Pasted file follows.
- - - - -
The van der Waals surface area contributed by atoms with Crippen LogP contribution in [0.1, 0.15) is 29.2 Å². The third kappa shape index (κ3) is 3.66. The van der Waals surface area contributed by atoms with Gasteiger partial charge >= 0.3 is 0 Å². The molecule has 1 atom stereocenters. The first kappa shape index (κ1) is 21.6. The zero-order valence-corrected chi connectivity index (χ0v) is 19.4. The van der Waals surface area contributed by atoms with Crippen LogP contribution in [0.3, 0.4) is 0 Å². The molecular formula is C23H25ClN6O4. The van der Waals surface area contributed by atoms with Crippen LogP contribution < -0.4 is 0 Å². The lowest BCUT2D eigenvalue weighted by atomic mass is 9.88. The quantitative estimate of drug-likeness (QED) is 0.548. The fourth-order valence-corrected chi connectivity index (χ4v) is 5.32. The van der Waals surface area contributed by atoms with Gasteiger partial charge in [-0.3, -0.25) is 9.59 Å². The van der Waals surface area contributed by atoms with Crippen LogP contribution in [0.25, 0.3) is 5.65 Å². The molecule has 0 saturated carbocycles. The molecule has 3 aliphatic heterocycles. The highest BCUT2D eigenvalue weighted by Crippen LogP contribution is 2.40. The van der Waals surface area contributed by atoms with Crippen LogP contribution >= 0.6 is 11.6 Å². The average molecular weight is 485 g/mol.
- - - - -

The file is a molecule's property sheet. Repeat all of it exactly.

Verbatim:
The van der Waals surface area contributed by atoms with Crippen LogP contribution in [0.1, 0.15) is 29.2 Å². The third kappa shape index (κ3) is 3.66. The van der Waals surface area contributed by atoms with Gasteiger partial charge >= 0.3 is 0 Å². The molecule has 1 atom stereocenters. The first kappa shape index (κ1) is 21.6. The zero-order valence-corrected chi connectivity index (χ0v) is 19.4. The van der Waals surface area contributed by atoms with Crippen LogP contribution in [0.3, 0.4) is 0 Å². The molecular formula is C23H25ClN6O4. The van der Waals surface area contributed by atoms with Crippen LogP contribution < -0.4 is 0 Å². The lowest BCUT2D eigenvalue weighted by atomic mass is 9.88. The quantitative estimate of drug-likeness (QED) is 0.548. The fourth-order valence-corrected chi connectivity index (χ4v) is 5.32. The van der Waals surface area contributed by atoms with Gasteiger partial charge in [-0.3, -0.25) is 9.59 Å². The van der Waals surface area contributed by atoms with Crippen LogP contribution in [0.25, 0.3) is 5.65 Å². The molecule has 0 saturated carbocycles. The molecule has 3 aliphatic heterocycles. The highest BCUT2D eigenvalue weighted by Crippen LogP contribution is 2.40. The van der Waals surface area contributed by atoms with Crippen LogP contribution >= 0.6 is 11.6 Å². The average molecular weight is 485 g/mol.